A little-known Iranian activist group called the Islamic Revolution Supporters Society announced Tuesday in Tehran that a flotilla of humanitarian activists would set sail for Bahrain from Iran’s southern port city of Bushehr on May 16. The “Solidarity with Oppressed Bahraini People” flotilla would be Iran’s way of calling attention to the Saudi and Bahraini governments for what Iran perceives as the subjugation of a Shiite majority by Sunni rulers. Iran’s Red Crescent Society has spoken in the past about readying aid for Bahrain, but this is the first time we’ve seen an Iranian activist group describe concrete plans to send an aid flotilla to Bahrain.

The aid flotilla public-relations tactic is not new, nor is it unique to Iran. In May of last year, a Turkish humanitarian activist group attempted to send an aid flotilla to the Gaza Strip. Israeli commandos boarded a ship and ended up killing nine civilians. Though accounts of which side initiated the provocation remain in dispute, the diplomatic outrage that ensued scored Ankara a great deal of credibility within the Arab world while largely portraying Israel as an aggressor. In perhaps the most classic illustration of this tactic, the Exodus ship in 1947, carrying Holocaust survivors, broke through a British blockade en route to Palestine. The story was later made into a book and film that vilified the British, portrayed the Zionists as anti-imperialists and played a key role in shaping global perceptions toward the creation of the state of Israel.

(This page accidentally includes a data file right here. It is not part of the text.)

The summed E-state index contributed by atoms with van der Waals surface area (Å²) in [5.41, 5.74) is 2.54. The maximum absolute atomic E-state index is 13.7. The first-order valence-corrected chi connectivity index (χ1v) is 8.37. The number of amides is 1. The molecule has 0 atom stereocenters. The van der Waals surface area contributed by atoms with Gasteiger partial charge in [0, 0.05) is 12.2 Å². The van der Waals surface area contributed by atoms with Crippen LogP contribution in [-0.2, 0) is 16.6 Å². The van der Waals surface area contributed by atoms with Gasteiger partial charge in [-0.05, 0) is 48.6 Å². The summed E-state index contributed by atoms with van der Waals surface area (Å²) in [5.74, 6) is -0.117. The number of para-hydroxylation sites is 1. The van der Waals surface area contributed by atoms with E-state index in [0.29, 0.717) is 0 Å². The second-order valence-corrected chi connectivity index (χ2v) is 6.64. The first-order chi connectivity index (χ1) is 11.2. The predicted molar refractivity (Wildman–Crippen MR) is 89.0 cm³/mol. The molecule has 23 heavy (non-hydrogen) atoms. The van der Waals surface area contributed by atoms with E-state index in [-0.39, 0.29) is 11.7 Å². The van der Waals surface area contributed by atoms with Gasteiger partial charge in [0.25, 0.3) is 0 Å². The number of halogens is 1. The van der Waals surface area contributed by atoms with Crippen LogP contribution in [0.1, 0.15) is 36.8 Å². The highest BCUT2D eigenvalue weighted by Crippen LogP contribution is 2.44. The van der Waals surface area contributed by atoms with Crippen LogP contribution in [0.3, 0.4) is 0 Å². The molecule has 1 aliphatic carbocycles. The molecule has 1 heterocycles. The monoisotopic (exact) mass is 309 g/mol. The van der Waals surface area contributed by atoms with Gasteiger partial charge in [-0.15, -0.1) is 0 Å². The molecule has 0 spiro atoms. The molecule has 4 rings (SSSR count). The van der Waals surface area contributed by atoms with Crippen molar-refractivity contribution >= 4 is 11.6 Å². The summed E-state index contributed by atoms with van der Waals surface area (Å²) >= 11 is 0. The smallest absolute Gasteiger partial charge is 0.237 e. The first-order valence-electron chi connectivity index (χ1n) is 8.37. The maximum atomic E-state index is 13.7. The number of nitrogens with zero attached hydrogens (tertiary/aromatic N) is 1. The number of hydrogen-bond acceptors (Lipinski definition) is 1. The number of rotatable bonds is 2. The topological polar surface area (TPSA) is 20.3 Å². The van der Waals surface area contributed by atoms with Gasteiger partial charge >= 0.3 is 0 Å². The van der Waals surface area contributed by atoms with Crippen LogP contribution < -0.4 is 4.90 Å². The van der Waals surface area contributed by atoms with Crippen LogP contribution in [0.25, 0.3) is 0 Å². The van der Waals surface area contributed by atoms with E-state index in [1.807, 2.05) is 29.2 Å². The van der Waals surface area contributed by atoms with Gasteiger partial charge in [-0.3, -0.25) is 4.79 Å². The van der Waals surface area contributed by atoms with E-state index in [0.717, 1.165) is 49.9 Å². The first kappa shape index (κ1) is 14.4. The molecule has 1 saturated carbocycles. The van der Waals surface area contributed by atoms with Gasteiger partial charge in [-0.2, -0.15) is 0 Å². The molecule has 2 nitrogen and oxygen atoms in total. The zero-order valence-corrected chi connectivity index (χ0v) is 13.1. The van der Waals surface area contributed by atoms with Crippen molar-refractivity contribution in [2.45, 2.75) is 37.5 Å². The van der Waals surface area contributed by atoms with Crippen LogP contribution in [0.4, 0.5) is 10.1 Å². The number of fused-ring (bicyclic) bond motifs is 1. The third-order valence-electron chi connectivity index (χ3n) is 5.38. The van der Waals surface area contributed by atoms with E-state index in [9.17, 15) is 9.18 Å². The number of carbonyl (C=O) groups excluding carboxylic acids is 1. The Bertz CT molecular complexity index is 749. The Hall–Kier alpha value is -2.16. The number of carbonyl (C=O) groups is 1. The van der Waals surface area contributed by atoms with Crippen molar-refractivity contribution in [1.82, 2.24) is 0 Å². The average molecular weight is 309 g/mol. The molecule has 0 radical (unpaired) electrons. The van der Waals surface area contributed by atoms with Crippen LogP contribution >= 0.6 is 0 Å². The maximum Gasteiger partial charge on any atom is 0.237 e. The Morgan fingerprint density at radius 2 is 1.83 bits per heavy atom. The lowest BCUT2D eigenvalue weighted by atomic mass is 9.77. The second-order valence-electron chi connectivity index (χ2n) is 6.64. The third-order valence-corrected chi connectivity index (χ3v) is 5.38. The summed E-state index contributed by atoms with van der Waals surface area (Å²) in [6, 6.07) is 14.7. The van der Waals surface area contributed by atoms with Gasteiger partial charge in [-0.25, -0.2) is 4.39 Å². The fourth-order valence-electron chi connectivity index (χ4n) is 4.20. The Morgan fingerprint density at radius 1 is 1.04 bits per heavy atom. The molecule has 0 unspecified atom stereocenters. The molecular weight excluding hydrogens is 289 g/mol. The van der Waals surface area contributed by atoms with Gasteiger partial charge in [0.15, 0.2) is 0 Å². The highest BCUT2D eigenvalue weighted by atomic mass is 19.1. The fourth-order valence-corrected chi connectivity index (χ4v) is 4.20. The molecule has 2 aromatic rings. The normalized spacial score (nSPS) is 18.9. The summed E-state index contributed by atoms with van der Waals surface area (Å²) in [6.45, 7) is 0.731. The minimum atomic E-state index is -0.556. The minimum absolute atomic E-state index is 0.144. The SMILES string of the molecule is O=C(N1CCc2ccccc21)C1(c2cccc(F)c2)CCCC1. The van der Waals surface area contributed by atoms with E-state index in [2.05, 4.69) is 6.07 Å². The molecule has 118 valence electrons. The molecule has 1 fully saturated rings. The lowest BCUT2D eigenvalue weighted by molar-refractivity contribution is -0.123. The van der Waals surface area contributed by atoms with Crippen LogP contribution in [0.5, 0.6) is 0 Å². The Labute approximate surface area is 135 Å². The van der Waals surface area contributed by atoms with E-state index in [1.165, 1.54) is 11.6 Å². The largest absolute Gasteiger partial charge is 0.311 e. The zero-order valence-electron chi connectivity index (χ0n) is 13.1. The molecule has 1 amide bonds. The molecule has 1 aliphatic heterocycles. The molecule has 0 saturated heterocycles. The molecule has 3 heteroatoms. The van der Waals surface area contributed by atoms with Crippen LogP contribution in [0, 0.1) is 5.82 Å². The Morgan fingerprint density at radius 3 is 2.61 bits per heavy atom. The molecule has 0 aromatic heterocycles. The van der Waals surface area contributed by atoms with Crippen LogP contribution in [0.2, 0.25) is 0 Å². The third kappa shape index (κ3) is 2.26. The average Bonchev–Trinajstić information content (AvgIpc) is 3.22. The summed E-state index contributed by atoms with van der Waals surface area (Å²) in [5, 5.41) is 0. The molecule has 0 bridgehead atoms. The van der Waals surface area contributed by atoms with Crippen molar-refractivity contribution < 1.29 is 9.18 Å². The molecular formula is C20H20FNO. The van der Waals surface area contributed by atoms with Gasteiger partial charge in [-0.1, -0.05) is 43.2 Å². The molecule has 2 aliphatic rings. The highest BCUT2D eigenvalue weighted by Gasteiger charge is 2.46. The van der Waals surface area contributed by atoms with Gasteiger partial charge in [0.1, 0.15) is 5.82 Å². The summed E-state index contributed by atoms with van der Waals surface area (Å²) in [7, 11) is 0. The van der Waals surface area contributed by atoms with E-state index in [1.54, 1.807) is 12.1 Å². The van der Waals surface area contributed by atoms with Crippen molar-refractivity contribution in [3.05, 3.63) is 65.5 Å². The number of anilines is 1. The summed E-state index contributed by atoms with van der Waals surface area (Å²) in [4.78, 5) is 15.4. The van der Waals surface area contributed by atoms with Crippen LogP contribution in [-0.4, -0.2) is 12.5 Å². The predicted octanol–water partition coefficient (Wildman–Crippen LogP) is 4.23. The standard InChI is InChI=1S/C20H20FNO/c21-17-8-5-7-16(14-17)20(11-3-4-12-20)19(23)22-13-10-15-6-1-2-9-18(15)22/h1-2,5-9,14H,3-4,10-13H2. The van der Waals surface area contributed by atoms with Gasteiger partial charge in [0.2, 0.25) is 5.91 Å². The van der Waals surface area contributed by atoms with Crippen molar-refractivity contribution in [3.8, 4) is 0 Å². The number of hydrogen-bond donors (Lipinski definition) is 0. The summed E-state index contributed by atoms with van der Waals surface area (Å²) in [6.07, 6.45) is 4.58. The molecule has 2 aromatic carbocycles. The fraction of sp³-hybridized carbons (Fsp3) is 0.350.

Iran is hoping for a similar propaganda feat. Even if the flotilla never makes it to Bahrain’s shores or even fails to set sail — a likely prospect, given that the ships would encounter heavy resistance from Bahraini and Gulf Cooperation Council (GCC) forces, with the U.S. 5th Fleet standing by from Manama — Iran could still use the affair to try to portray itself as the brave guardian of its Shiite brethren and the Sunni Gulf Arab states as U.S.-dependent assailants. In the early days of the Arab uprisings, Iran seized an opportunity to fuel Shiite dissent in Bahrain, hoping that a sustained crisis there would eventually lead to the empowerment of Shia in eastern Arabia. A quick response by Saudi-led GCC forces has kept Iran from obtaining results in the early phase of this campaign, but time and the current geopolitical dynamics still work in Iran’s favor. In the longer term, Tehran still hopes to reinvigorate growing Shiite grievances by exploiting incidents that highlight a broader Sunni interest in keeping Shia politically disabled.

“By threatening to send an aid flotilla and peacekeepers to Bahrain and hinting at invasions of Saudi Arabia, Iran forces the Bahrainis, Saudis and the Americans to contemplate the risks of direct clashes with Iranians.”
Nonetheless, an attempt to sail a flotilla to Bahrain across troubled diplomatic waters creates the possibility of an incident that would make the Gaza flotilla affair appear minor in comparison. One wrong move by any one side, and a public-relations move could rapidly escalate into a military showdown in which Iran is left with the uncomfortable choice of standing down and taking a credibility hit for failing to come to the aid of Iranian civilian aid workers, or squaring off in a losing fight against the world’s most powerful navy. There are no clear indications yet that Iran will in fact sail the aid flotilla, but a worst-case scenario in the Persian Gulf region would have obvious consequences for global energy prices.